Sunday, August 28, 2011

The Ghood, the Bad, and the Ugly.

I am reading Umberto Eco's On Ugliness.
He is now discussing notions of ugliness in illustrations (text and image alike) of Christian Hell.
Agents of Hell are often chimeras, with parts compounded from the human, avian, feline, et al. Also recurrent in their physiognomy is polymelia: a multiplicity of [consummately single or twinned] parts, like the beast with six arms or twelve eyes or doubled sex organs.

Thus, there is something horrible in the repetition of body parts. Abstractly and in mythos, with more eyes there is greater facility of sight; with more arms, of holding and handling; with more genitalia, of coition. In this way, polymelia is fearsome for its connotation of superhuman power. The latter is not always unsavory; it seems that Vishnu's four arms are a manifestation of his omnipotence, with fourfold palpation, knowledge, and might.
But I think the horror of polymelia lies somehow in its superfluousness. In life, most supernumerary body parts are nonfunctional. In circus menageries, you'll find cows with supernumerary legs that hang dead from their backs. It is that deadness, and the simple sense of more-than-there-should-be that is frightening. But why frightening? Is it the "error" of nature, citing mortality?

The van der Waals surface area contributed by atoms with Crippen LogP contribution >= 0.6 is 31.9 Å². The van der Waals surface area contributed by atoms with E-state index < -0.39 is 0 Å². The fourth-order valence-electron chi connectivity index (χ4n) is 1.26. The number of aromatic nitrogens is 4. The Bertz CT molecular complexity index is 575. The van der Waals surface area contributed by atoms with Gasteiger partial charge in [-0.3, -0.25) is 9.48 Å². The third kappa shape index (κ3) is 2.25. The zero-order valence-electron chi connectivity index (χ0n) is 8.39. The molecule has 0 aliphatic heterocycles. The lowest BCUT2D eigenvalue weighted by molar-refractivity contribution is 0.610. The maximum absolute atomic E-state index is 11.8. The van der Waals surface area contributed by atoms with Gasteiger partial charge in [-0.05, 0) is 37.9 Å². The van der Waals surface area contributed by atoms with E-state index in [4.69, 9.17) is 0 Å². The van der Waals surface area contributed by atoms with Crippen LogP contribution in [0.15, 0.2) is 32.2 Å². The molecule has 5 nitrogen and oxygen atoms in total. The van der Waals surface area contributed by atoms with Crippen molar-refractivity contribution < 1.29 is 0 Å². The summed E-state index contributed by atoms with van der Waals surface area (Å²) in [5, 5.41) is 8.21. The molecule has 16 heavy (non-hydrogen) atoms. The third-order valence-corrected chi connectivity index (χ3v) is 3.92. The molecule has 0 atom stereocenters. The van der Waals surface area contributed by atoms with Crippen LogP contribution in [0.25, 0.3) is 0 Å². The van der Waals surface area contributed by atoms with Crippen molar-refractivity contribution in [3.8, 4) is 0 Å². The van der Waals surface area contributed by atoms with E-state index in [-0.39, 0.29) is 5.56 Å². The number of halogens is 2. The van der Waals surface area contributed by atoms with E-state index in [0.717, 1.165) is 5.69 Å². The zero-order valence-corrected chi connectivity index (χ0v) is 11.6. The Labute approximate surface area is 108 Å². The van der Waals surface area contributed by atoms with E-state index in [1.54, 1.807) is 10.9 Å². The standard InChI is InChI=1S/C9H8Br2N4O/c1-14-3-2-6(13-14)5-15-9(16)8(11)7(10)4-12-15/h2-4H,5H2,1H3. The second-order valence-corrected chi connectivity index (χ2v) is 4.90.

Lots of people are afraid of spiders. Like a human, a spider has a head and an abdomen on which its limbs are hinged. But the spider's eight eyes and eight legs immediately dissociate it from us, and are largely what scare us. The house spider is so small, and harmless, and as earthly as us - but with its many hastening legs, its many eyes appraising us, we would prefer it be dead, and not even to see its remains.
Because it is so non-human(oid), is the spider a 'monster'? (Is anything that is aberrant from our understanding of what is humanoid a monster?) We are uniquely disgusted by the idea of being touched by supernumerary parts, and similarly, by the many legs of the spider. The wriggling or ticking of insect, crustacean, or arachnid legs puts a tremor in the belly. If the spider is permitted to walk upon us with those legs, it has assumed dominion over our body. Its weightless, woolen step has some preciousness like a lover's falling hair. The spider's touch is trespass, and defilement.

These are of course just ramblings - a sort of shoddy exegesis that good reading moves me to.
This piece is a working composite of twice-life-size drawings, depicting a friend's body and mine, that I began in the spring. In an attempt at forging Ground, there is a 'bedding' of wolf spiders under me: black crayon rubbings of a rubber relief cut on tracing paper. From far away, they could read as a plot of grass.
The spiders were fun to make, but I'm worried that they are too much like applique. Ground - it's back to the drawing board with you.

Now end up with "Goosebumps" by Mr. Bungle.